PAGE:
It seems clear that this Court, in the Reid case, merely adopted the rule laid down by the District Court in the Bizer case [Bizer v. United States, D. C., 124 F.Supp. 949], supra. That rule, simply stated, is that federal law determines when the period of limitations contained in Section 2401(b) commences to run [i. e., federal law determines when a "claims accrues" within the meaning of Section 2401(b)], even though we look to state law to determine whether any claim has accrued against the Government which would enable the claimant to sue under the Tort Claims Act. (Brackets original)3
304 F.2d at 239. We reaffirmed Quinton in Beech v. United States, 5th Cir. 1965, 345 F.2d 872, 873:
This circuit has held, in accord with the majority of federal courts, that the accrual of the cause of action is governed by federal and not state law.
Both the Beech and Reid cases make it clear that, as a matter of federal law, where the injury coincides with the negligent act and some damage is discernible at the time, the two-year statute of limitations begins to run. See Beech v. United States, supra, 345 F.2d at 874; United States v. Reid, supra, 251 F.2d at 694. Thus, section 2401(b) began to run on Mendiola's claim against the United States when he sustained discernible injuries in 1963. That the Texas statute of limitations would have been tolled pending the termination of his workmen's compensation suit is irrelevant because section 2401(b) contains no such tolling provision and does not incorporate expressly or by implication tolling provisions under state law. In Simon v. United States, 5th Cir. 1957, 244 F.2d 703, this Court held, inter alia, that it could not read into section 2401(b) an exception not embodied therein, however reasonable such exception might seem. More to the point is Jones v. United States, D.D.C.1954, 126 F.Supp. 10, in which it was squarely held that a provision of New York law for tolling the statute of limitations was inapplicable to section 2401(b).4 The policy reason for not incorporating state tolling provisions into section 2401(b) was given by Judge Tuttle in Quinton when he explained why the accrual of a claim could not be a matter of state law:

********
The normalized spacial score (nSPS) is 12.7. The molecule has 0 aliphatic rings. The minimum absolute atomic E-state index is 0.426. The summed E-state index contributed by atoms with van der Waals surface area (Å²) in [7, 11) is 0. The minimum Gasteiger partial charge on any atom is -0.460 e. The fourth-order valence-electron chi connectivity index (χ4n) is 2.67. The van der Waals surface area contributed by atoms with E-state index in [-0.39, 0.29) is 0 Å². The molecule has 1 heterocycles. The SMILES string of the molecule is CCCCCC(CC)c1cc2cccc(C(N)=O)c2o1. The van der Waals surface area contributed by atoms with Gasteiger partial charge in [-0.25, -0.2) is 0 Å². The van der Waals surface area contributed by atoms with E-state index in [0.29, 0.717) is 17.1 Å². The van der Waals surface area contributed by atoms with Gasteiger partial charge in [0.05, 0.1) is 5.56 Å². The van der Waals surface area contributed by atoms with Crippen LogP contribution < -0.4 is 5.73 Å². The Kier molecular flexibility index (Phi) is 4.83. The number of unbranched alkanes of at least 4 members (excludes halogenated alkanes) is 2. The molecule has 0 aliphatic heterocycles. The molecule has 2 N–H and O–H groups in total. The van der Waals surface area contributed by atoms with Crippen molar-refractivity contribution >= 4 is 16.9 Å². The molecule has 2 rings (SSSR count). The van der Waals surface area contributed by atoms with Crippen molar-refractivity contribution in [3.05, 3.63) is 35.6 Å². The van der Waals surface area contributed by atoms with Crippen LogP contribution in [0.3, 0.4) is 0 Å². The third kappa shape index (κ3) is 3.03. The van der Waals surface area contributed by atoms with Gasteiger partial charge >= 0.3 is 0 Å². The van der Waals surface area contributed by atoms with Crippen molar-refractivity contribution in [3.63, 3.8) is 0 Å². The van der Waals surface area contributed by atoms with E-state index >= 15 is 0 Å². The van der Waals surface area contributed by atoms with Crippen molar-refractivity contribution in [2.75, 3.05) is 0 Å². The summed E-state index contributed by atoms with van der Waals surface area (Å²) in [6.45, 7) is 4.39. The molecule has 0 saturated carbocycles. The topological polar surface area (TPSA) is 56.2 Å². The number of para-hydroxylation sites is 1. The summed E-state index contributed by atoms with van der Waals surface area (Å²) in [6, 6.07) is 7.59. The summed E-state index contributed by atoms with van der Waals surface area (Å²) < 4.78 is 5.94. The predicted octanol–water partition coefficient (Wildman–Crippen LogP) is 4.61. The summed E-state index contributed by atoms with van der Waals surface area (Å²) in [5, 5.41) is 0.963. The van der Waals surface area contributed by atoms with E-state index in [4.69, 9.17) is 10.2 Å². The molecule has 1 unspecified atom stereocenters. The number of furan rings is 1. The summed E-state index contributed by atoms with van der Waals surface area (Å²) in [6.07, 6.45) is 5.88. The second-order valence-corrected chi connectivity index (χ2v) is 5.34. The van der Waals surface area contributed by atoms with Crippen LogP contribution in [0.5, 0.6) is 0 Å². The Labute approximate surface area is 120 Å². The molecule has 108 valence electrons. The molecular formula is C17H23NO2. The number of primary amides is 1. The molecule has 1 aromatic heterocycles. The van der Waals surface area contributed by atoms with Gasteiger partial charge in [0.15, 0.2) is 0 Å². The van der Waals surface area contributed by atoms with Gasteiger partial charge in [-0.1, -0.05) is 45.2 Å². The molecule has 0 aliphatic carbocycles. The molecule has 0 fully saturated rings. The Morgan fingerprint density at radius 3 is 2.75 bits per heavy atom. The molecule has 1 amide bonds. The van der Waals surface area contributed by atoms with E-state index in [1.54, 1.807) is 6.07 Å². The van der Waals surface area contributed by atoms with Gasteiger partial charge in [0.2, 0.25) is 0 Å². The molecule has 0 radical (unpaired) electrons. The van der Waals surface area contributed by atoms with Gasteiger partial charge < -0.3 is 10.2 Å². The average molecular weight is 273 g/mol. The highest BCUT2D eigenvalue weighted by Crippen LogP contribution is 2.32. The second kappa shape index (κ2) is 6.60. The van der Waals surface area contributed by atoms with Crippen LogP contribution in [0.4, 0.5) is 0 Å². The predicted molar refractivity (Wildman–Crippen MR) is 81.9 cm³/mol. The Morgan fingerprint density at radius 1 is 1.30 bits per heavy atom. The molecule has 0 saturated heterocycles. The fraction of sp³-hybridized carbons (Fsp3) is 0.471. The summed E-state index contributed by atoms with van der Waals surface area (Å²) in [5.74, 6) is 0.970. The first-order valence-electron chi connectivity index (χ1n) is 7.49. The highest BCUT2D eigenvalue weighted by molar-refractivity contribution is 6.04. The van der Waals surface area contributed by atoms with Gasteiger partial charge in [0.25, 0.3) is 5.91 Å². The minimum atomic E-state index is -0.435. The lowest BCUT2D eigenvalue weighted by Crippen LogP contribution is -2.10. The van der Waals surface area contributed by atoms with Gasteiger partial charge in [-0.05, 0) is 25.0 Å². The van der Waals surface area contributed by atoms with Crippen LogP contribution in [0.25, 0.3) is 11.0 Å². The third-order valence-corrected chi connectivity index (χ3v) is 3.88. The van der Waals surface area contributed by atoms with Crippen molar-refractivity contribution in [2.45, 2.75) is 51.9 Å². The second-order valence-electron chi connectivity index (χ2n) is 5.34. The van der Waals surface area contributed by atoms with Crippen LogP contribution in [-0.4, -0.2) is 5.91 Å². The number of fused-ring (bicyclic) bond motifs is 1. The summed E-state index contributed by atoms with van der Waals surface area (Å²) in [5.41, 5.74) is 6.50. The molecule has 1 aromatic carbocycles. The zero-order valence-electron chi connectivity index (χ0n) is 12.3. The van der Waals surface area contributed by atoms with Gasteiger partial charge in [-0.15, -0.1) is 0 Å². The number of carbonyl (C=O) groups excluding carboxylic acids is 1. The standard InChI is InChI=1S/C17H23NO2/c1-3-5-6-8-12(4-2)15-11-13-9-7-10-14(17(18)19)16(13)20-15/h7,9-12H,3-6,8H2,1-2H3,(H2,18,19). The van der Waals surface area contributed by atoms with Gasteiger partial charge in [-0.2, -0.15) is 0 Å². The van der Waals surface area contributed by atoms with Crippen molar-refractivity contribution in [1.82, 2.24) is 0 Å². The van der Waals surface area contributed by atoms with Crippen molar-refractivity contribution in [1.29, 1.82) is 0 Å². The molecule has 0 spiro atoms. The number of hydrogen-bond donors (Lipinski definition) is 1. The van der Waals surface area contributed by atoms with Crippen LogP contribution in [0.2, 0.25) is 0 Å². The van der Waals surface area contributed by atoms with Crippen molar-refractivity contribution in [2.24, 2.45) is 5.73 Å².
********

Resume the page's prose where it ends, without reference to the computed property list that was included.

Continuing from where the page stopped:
Obviously, if the various states' rules could severally determine when a claim accrued against the Government under Section 2401(b), the uniformity which Congress sought by enacting that section would be, for all practical purposes, a goal impossible of attainment. Differing state rules as to when a tort claim accrues would necessarily produce diverse decisions as to the effect of Section 2401(b). The mere alteration by a state of its rule as to the accrual of a particular claim would alter Section 2401(b) just as effectively as if Congress itself had formally amended that section.
304 F.2d at 236. The incorporation of diverse state tolling provisions into section 2401(b) would undermine the uniform application of the two-year period for filing suit just as effectively as would incorporation of state laws for the accrual of a cause of action.5